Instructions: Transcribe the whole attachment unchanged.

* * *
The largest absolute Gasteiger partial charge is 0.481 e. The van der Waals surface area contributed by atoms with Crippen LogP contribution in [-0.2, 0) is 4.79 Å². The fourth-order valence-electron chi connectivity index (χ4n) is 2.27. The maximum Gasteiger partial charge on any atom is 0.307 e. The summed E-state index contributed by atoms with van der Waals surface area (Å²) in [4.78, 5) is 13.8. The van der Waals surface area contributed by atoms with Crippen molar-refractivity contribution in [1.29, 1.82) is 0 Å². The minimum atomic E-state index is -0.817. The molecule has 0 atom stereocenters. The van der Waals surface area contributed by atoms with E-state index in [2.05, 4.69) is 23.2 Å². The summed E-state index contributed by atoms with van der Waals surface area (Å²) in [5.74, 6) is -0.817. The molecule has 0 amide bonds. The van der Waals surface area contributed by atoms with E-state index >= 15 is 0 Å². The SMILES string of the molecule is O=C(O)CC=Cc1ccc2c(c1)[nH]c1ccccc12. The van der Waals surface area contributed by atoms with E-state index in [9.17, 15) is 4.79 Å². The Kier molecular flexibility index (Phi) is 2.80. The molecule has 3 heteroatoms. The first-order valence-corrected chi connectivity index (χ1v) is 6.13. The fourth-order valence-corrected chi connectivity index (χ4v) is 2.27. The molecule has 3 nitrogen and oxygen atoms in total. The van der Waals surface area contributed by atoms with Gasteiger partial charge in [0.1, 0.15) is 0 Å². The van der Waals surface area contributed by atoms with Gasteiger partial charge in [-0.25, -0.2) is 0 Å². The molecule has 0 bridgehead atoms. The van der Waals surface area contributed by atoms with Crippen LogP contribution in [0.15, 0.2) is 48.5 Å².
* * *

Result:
The largest absolute Gasteiger partial charge is 0.481 e. The van der Waals surface area contributed by atoms with Crippen LogP contribution in [-0.2, 0) is 4.79 Å². The fourth-order valence-electron chi connectivity index (χ4n) is 2.27. The maximum Gasteiger partial charge on any atom is 0.307 e. The summed E-state index contributed by atoms with van der Waals surface area (Å²) in [4.78, 5) is 13.8. The van der Waals surface area contributed by atoms with Crippen molar-refractivity contribution in [1.29, 1.82) is 0 Å². The minimum atomic E-state index is -0.817. The molecule has 0 atom stereocenters. The van der Waals surface area contributed by atoms with E-state index in [2.05, 4.69) is 23.2 Å². The summed E-state index contributed by atoms with van der Waals surface area (Å²) in [5.74, 6) is -0.817. The molecule has 0 amide bonds. The van der Waals surface area contributed by atoms with E-state index >= 15 is 0 Å². The SMILES string of the molecule is O=C(O)CC=Cc1ccc2c(c1)[nH]c1ccccc12. The van der Waals surface area contributed by atoms with E-state index in [9.17, 15) is 4.79 Å². The Kier molecular flexibility index (Phi) is 2.80. The molecule has 3 heteroatoms. The first-order valence-corrected chi connectivity index (χ1v) is 6.13. The fourth-order valence-corrected chi connectivity index (χ4v) is 2.27. The molecule has 3 nitrogen and oxygen atoms in total. The van der Waals surface area contributed by atoms with Gasteiger partial charge in [0.1, 0.15) is 0 Å². The van der Waals surface area contributed by atoms with Gasteiger partial charge in [-0.25, -0.2) is 0 Å². The molecule has 0 bridgehead atoms. The van der Waals surface area contributed by atoms with Crippen LogP contribution in [0.15, 0.2) is 48.5 Å².